Zebra Shark at Chicago’s Shedd Aquarium Had Offspring Through Virgin Birth

Shedd's zebra shark gives birth via rare parthenogenesis or 'virgin birth'

Shedd’s zebra shark gives birth via rare parthenogenesis or ‘virgin birth’

shed aquarium

A study found that a zebra shark at Chicago’s Shedd Aquarium reproduces some of its offspring through “virgin births.”

The study, published in the Journal of Fish Biology, focused on zebra sharks born in the Shedd Aquarium, according to a press release.

The aquarium began to see success in breeding in 2004.

“We’ve also started genetic testing to confirm which of the sharks are the parents of the pups,” Lise Watson, deputy director of animal operations and habitats at Shedd Aquarium, said in a press release. she said.

Watson is one of the authors of the study.

“By verifying the offspring’s ancestry, we can make healthier decisions about future breeding efforts to maintain maximum genetic diversity,” Watson said.

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According to the press release, Shedd’s Wild Reef exhibit includes a large floor-to-ceiling habitat containing a variety of sharks, including zebra sharks.

What was even weirder about the discovery was that the shark named Bubbles was surrounded by three male sharks that she could choose as mates, according to ABC Chicago.

But in 2008, analysis of the DNA of Bubbles’ shark pups showed that he did not match any of the male sharks in the enclosure.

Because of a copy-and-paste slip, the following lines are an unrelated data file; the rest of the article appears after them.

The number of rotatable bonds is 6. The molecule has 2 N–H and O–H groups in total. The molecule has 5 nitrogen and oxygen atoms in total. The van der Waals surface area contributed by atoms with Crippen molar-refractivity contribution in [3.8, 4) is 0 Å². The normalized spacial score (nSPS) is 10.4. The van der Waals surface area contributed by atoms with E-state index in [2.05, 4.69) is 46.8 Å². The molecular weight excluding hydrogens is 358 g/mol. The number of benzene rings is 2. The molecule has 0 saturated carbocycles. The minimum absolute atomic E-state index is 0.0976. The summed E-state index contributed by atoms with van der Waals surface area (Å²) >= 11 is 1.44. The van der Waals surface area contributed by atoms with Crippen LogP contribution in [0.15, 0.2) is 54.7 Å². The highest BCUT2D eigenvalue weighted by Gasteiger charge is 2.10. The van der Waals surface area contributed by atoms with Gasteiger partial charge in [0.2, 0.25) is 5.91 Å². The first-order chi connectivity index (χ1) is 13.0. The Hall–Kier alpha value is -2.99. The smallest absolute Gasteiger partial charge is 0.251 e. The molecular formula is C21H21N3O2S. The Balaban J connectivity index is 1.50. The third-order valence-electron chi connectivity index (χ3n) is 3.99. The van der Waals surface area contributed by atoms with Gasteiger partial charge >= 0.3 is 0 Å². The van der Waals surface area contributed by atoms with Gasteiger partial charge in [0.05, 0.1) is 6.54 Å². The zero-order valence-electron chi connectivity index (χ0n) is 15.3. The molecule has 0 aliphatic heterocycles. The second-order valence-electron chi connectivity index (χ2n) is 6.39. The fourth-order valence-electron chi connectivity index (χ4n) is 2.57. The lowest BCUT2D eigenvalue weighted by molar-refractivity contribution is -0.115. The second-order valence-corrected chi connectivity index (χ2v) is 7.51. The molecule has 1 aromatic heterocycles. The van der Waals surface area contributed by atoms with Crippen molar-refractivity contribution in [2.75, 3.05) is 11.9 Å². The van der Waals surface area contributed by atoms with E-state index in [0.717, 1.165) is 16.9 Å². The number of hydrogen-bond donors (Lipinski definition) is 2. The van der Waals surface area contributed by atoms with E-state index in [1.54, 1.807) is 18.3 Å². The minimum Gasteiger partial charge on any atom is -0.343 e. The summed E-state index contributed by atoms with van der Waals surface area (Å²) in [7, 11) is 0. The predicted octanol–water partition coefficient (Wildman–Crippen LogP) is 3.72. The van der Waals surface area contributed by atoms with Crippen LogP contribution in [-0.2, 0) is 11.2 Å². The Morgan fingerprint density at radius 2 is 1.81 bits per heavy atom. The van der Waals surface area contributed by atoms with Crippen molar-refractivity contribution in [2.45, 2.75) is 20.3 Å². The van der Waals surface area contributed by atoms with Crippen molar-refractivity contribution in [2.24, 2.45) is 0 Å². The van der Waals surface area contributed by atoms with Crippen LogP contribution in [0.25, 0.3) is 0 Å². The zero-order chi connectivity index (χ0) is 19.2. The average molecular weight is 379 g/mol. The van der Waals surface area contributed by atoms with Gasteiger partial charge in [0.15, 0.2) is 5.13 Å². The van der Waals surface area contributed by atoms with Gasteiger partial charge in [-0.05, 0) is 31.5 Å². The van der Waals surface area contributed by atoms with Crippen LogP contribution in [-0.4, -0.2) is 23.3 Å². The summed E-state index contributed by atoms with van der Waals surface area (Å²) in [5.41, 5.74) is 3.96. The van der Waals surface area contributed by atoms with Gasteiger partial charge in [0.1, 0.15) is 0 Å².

“But they did match up with the female that laid the eggs,” said Kevin Feldheim, a researcher at the Chicago Field Museum, who is also one of the study’s co-authors.

According to the press release, the process of parthenogenesis is common for animals such as starfish, sea worms and stick insects, but rare among vertebrates.

“We’ve known for several years that parthenogenesis occurs in animals like sharks, but some aspects are unknown, such as why it happens and what triggers it,” Feldheim said. Said.

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The team at Shedd Aquarium were surprised by their findings.

“This news highlights exactly why regular, ongoing genetic testing of offspring is important,” Watson said.

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While the discovery is interesting, ultimately offspring from virgin birth don’t live long.

And Bubbles’ offspring survived only a few months.

According to Feldheim, this is the second known case of sharks being born through parthenogenesis even with healthy mates. The other example was at the Aquarium of the Pacific.

“This discovery puts a key to what we think we know about how and why parthenogenesis happens, and illustrates an important aspect of science: we are constantly learning,” he added.

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